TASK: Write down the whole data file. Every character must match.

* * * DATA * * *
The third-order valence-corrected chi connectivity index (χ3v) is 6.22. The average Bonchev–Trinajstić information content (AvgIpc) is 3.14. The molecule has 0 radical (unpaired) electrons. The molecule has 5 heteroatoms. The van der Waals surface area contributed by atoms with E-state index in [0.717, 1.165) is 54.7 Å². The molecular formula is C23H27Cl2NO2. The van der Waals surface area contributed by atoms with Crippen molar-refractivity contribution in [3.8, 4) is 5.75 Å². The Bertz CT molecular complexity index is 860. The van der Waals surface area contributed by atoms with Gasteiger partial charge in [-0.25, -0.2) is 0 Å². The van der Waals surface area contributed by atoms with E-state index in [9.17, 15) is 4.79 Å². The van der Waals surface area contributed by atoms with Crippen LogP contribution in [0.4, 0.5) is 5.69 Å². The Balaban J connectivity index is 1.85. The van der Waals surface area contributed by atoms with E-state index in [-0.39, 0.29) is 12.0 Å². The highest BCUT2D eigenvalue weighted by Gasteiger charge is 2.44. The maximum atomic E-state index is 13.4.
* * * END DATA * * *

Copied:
The third-order valence-corrected chi connectivity index (χ3v) is 6.22. The average Bonchev–Trinajstić information content (AvgIpc) is 3.14. The molecule has 0 radical (unpaired) electrons. The molecule has 5 heteroatoms. The van der Waals surface area contributed by atoms with E-state index in [0.717, 1.165) is 54.7 Å². The molecular formula is C23H27Cl2NO2. The van der Waals surface area contributed by atoms with Crippen molar-refractivity contribution in [3.8, 4) is 5.75 Å². The Bertz CT molecular complexity index is 860. The van der Waals surface area contributed by atoms with Gasteiger partial charge in [-0.25, -0.2) is 0 Å². The van der Waals surface area contributed by atoms with E-state index in [9.17, 15) is 4.79 Å². The van der Waals surface area contributed by atoms with Crippen LogP contribution in [0.4, 0.5) is 5.69 Å². The Balaban J connectivity index is 1.85. The van der Waals surface area contributed by atoms with E-state index in [-0.39, 0.29) is 12.0 Å². The highest BCUT2D eigenvalue weighted by Gasteiger charge is 2.44. The maximum atomic E-state index is 13.4.